Imminent disputes keep law firms busy in closing

Chennai: Oddly enough, Nivesh Khandelwal, founder of the medical lending platform LetsMD, had consulted with the law firm Burgeon Law as a precautionary measure to see if disputes with providers could arise during the normal course of business. . Customer defaults can arise, which can develop into disputes with suppliers for non-payment.

People at this point are quite understanding and we are just waiting for future disputes that we are looking at the legal implications, he said.

It is a busy time for boutique law firms during closing. Given that economic activity is being affected, impacting cash flows, breaching contracts and non-payment of wages, these companies are working overtime to resolve disputes. Law firms such as Burgeon Law, Ikigai Law and Madhavan Srivatsan's law office are seeing a 30% increase in demand. They are a focused clientele: startup founders contemplating invoking a force majeure, as many face an existential crisis. “Once the blockade is lifted, we expect an increase in breaches of contracts and litigation around this. In some cases, we have seen investors trying to withdraw from venture capital deals after signing term sheets. Promoters are seeking advice on this, ”said Anirudh Rastogi, founder of Ikigai law.

Roma Priya, founder of Burgeon Law, adds that individual angels who have lost money in the public market have paused their investments. They are postponing the closing of the deals and asking companies to comply with them after the closing. There are also disputes between employers and workers over layoffs and pay cuts. At the end of the shutdown, some recovery suits may come out. At this time, however, the parties are trying to mitigate the problem and deal with the situations, he said.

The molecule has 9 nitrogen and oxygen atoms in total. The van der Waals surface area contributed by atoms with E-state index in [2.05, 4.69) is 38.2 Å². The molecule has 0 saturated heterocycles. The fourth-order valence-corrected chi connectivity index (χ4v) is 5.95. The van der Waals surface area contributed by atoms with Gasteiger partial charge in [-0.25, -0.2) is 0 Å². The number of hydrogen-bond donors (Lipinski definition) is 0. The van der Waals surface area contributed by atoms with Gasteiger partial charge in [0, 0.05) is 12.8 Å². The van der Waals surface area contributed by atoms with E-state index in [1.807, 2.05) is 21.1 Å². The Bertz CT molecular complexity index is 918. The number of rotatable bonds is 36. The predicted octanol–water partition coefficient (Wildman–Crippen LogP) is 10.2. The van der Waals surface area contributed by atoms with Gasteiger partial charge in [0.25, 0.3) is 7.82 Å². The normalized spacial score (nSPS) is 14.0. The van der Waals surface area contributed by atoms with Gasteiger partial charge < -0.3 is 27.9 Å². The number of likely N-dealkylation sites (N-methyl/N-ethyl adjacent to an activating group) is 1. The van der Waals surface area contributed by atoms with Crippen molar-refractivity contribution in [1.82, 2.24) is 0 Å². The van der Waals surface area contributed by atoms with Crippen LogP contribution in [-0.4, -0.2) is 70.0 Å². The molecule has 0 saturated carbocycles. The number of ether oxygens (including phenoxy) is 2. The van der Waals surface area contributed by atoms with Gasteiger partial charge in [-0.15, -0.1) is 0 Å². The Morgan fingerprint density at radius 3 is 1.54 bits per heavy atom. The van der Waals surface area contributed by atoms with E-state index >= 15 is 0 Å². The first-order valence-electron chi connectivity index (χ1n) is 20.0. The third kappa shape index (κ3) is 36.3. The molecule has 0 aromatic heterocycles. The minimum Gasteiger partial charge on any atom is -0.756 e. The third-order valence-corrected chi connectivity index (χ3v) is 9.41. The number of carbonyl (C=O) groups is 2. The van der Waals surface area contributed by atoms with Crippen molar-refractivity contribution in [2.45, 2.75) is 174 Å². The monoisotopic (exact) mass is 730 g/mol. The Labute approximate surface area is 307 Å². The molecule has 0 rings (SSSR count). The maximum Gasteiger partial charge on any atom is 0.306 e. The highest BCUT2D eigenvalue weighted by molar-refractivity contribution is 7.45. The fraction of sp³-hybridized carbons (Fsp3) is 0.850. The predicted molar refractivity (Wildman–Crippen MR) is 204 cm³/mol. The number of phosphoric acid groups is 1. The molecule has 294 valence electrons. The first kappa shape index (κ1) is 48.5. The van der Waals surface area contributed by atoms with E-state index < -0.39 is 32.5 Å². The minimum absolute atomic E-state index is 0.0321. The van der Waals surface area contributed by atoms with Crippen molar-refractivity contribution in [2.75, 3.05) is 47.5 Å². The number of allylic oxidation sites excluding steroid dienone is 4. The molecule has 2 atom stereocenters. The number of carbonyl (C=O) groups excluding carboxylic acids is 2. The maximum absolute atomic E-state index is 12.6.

Rastogi said the law firm is seeing disputes between investors and companies, especially in sectors that are heavily stressed, such as travel, hospitality and nonessential consumer goods. In most cases they involve renegotiating the terms of the contract, evaluating legal options or preparing a possible lawsuit, he added.

Some companies are reaching out to law firms to see if it's legal to fire or cut their employees' wages. Madhavan Srivatsan, founder, Law of Madhavan Srivatsan, said this situation will also reduce the valuation of the funds startups raise in the future. Companies are feeling the sting and would not want to raise money at a reduced valuation, he said. While an increase in business is seen, law firms are helping with pro bono inquiries. While Madhavan Srivatsan offers a free 2-hour consultation on Tuesdays and Saturdays. Burgeon's law has a document made for those companies looking to raise money or are dealing with a loss of business during the coronavirus pandemic.

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